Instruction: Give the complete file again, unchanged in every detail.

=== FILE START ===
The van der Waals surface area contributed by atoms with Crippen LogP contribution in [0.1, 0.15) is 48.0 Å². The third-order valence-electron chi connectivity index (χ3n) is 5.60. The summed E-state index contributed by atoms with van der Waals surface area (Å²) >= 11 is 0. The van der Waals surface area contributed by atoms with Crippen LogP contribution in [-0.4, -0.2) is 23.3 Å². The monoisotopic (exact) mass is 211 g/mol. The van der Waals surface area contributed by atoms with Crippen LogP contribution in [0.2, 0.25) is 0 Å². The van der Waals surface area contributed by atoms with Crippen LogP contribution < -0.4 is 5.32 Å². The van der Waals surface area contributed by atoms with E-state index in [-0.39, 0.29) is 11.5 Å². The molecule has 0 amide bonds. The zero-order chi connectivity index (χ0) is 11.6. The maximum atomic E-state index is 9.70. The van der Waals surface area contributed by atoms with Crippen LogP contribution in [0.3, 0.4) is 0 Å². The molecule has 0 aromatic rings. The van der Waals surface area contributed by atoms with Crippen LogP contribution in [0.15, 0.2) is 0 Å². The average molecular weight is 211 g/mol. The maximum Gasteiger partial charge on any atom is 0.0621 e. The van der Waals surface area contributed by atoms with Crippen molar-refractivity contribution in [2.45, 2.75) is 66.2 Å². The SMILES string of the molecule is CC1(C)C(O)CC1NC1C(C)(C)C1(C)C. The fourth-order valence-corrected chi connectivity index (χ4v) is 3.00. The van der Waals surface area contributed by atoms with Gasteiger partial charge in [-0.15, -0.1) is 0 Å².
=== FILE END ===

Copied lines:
The van der Waals surface area contributed by atoms with Crippen LogP contribution in [0.1, 0.15) is 48.0 Å². The third-order valence-electron chi connectivity index (χ3n) is 5.60. The summed E-state index contributed by atoms with van der Waals surface area (Å²) >= 11 is 0. The van der Waals surface area contributed by atoms with Crippen LogP contribution in [-0.4, -0.2) is 23.3 Å². The monoisotopic (exact) mass is 211 g/mol. The van der Waals surface area contributed by atoms with Crippen LogP contribution in [0.2, 0.25) is 0 Å². The van der Waals surface area contributed by atoms with Crippen LogP contribution < -0.4 is 5.32 Å². The van der Waals surface area contributed by atoms with E-state index in [-0.39, 0.29) is 11.5 Å². The molecule has 0 amide bonds. The zero-order chi connectivity index (χ0) is 11.6. The maximum atomic E-state index is 9.70. The van der Waals surface area contributed by atoms with Crippen LogP contribution in [0.3, 0.4) is 0 Å². The molecule has 0 aromatic rings. The van der Waals surface area contributed by atoms with Crippen LogP contribution in [0.15, 0.2) is 0 Å². The average molecular weight is 211 g/mol. The maximum Gasteiger partial charge on any atom is 0.0621 e. The van der Waals surface area contributed by atoms with Crippen molar-refractivity contribution in [2.45, 2.75) is 66.2 Å². The SMILES string of the molecule is CC1(C)C(O)CC1NC1C(C)(C)C1(C)C. The fourth-order valence-corrected chi connectivity index (χ4v) is 3.00. The van der Waals surface area contributed by atoms with Gasteiger partial charge in [-0.15, -0.1) is 0 Å².